Effect of housing and husbandry practices on adrenocortical activity in captive Canada lynx (Lynx canadensis)

Fanson, K.V. and Wielebnowski, N.C. 2013, Effect of housing and husbandry practices on adrenocortical activity in captive Canada lynx (Lynx canadensis), Animal welfare, vol. 22, no. 2, pp. 159-165, doi: 10.7120/09627286.22.2.159.

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Title Effect of housing and husbandry practices on adrenocortical activity in captive Canada lynx (Lynx canadensis)
Author(s) Fanson, K.V.ORCID iD for Fanson, K.V. orcid.org/0000-0001-9372-2018
Wielebnowski, N.C.
Journal name Animal welfare
Volume number 22
Issue number 2
Start page 159
End page 165
Total pages 7
Publisher Universities Federation for Animal Welfare
Place of publication Hertfordshire, England
Publication date 2013
ISSN 0962-7286
Keyword(s) animal welfare
Canada lynx
captive breeding
faecal glucocorticoid metabolites
Summary In recent years, there has been an increasing focus on the study and assessment of animal welfare in captive settings, such as zoological gardens and aquaria. Canada lynx (Lynx canadensis) are a relatively common species in zoos, yet are known to exhibit frequent reproductive problems in captive environments. We provide an exploratory analysis of housing and husbandry factors that are associated with patterns of adrenocortical activity in lynx. Adrenocortical activity was assessed using the non-invasive technique of monitoring faecal glucocorticoid metabolites (FGM). First, we calculated baseline FGM values for each individual and controlled for sex, age class, and reproductive status. The residual values were used to determine how levels of adrenocortical activity correlated with institutional husbandry practices. Second, we compared the occurrence of FGM peaks to events and disturbances recorded by keepers. Our results highlighted that adrenocortical activity is strongly correlated with: (i) the size of the enclosure, (ii) the number of hiding locations available, and (iii) the social environment. Based on our findings, we recommend that lynx should generally be housed alone (unless with dependant offspring or temporarily paired up for mating purposes), in larger enclosures and with the provision of several species-appropriate hiding locations.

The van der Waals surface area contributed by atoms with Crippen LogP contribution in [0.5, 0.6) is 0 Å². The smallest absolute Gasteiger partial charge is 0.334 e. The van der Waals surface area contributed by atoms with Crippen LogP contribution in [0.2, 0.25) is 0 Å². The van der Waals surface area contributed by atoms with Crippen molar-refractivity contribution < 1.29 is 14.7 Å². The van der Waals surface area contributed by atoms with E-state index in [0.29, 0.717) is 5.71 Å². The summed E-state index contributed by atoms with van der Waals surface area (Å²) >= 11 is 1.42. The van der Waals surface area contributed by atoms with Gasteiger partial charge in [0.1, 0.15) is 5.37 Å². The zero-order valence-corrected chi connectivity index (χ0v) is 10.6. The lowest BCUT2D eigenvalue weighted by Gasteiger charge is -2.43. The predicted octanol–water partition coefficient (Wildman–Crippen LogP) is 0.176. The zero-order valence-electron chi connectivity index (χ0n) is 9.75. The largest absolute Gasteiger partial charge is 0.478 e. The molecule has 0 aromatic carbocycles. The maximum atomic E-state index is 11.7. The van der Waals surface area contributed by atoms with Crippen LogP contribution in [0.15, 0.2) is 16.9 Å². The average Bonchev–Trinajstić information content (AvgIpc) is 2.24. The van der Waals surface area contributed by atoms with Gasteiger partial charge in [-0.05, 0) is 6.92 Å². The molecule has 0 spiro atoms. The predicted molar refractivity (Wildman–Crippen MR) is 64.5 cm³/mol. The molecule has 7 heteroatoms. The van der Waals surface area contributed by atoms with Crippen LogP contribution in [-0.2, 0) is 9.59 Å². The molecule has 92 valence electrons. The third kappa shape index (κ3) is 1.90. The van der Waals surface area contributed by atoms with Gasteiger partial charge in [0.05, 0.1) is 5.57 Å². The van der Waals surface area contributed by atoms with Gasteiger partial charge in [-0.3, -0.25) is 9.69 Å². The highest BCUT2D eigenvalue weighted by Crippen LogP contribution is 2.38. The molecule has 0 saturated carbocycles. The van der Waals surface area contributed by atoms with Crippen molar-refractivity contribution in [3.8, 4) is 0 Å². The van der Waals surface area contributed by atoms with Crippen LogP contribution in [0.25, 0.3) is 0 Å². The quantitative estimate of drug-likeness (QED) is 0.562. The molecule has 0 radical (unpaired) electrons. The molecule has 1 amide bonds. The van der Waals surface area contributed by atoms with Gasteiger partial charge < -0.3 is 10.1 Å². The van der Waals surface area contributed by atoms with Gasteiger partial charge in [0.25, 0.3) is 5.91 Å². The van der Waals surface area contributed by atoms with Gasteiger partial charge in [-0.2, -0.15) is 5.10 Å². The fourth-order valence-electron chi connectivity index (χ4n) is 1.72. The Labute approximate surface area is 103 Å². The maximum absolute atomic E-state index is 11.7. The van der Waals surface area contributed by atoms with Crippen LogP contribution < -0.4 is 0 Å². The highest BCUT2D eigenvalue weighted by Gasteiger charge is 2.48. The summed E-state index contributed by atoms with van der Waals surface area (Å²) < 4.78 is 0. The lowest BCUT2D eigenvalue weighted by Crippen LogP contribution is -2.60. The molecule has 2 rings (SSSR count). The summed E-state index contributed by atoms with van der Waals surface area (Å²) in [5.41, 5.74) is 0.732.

Language eng
DOI 10.7120/09627286.22.2.159
Field of Research 060604 Comparative Physiology
060809 Vertebrate Biology
Socio Economic Objective 960899 Flora, Fauna and Biodiversity of Environments not elsewhere classified
HERDC Research category C1 Refereed article in a scholarly journal
Copyright notice ©2013, Universities Federation for Animal Welfare
Persistent URL http://hdl.handle.net/10536/DRO/DU:30055454

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